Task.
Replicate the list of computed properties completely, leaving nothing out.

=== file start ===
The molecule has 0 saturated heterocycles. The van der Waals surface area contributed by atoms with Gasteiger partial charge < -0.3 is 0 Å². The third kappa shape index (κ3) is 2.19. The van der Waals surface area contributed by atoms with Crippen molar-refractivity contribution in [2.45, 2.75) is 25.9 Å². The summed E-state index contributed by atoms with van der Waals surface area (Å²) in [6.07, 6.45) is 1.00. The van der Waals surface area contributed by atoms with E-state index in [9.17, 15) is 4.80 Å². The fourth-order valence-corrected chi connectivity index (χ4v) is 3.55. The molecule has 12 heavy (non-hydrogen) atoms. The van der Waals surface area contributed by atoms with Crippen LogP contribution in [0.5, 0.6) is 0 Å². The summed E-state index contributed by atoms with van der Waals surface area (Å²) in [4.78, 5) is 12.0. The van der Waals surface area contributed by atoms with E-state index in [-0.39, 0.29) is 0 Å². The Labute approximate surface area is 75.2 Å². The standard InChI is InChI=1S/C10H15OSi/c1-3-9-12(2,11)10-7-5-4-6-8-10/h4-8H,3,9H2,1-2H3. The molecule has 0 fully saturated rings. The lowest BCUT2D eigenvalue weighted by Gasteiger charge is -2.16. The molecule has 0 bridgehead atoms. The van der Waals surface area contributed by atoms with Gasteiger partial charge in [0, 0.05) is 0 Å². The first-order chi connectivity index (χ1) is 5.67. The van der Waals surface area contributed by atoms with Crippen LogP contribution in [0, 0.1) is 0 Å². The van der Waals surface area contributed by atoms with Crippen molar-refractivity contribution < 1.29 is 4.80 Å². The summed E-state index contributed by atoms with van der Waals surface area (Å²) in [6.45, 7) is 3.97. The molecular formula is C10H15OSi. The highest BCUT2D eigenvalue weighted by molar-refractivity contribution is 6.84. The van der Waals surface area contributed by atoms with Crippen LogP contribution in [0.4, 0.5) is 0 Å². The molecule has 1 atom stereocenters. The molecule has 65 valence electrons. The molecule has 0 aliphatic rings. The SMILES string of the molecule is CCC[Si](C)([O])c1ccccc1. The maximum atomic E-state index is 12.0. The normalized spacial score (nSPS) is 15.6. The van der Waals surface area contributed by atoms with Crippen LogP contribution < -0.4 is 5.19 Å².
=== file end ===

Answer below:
The molecule has 0 saturated heterocycles. The van der Waals surface area contributed by atoms with Gasteiger partial charge < -0.3 is 0 Å². The third kappa shape index (κ3) is 2.19. The van der Waals surface area contributed by atoms with Crippen molar-refractivity contribution in [2.45, 2.75) is 25.9 Å². The summed E-state index contributed by atoms with van der Waals surface area (Å²) in [6.07, 6.45) is 1.00. The van der Waals surface area contributed by atoms with E-state index in [9.17, 15) is 4.80 Å². The fourth-order valence-corrected chi connectivity index (χ4v) is 3.55. The molecule has 12 heavy (non-hydrogen) atoms. The van der Waals surface area contributed by atoms with Crippen LogP contribution in [0.5, 0.6) is 0 Å². The summed E-state index contributed by atoms with van der Waals surface area (Å²) in [4.78, 5) is 12.0. The van der Waals surface area contributed by atoms with E-state index in [-0.39, 0.29) is 0 Å². The Labute approximate surface area is 75.2 Å². The standard InChI is InChI=1S/C10H15OSi/c1-3-9-12(2,11)10-7-5-4-6-8-10/h4-8H,3,9H2,1-2H3. The molecule has 0 fully saturated rings. The lowest BCUT2D eigenvalue weighted by Gasteiger charge is -2.16. The molecule has 0 bridgehead atoms. The van der Waals surface area contributed by atoms with Gasteiger partial charge in [0, 0.05) is 0 Å². The first-order chi connectivity index (χ1) is 5.67. The van der Waals surface area contributed by atoms with Crippen LogP contribution in [0, 0.1) is 0 Å². The van der Waals surface area contributed by atoms with Crippen molar-refractivity contribution < 1.29 is 4.80 Å². The summed E-state index contributed by atoms with van der Waals surface area (Å²) in [6.45, 7) is 3.97. The molecular formula is C10H15OSi. The highest BCUT2D eigenvalue weighted by molar-refractivity contribution is 6.84. The van der Waals surface area contributed by atoms with Crippen LogP contribution in [0.4, 0.5) is 0 Å². The molecule has 1 atom stereocenters. The molecule has 65 valence electrons. The molecule has 0 aliphatic rings. The SMILES string of the molecule is CCC[Si](C)([O])c1ccccc1. The maximum atomic E-state index is 12.0. The normalized spacial score (nSPS) is 15.6. The van der Waals surface area contributed by atoms with Crippen LogP contribution < -0.4 is 5.19 Å².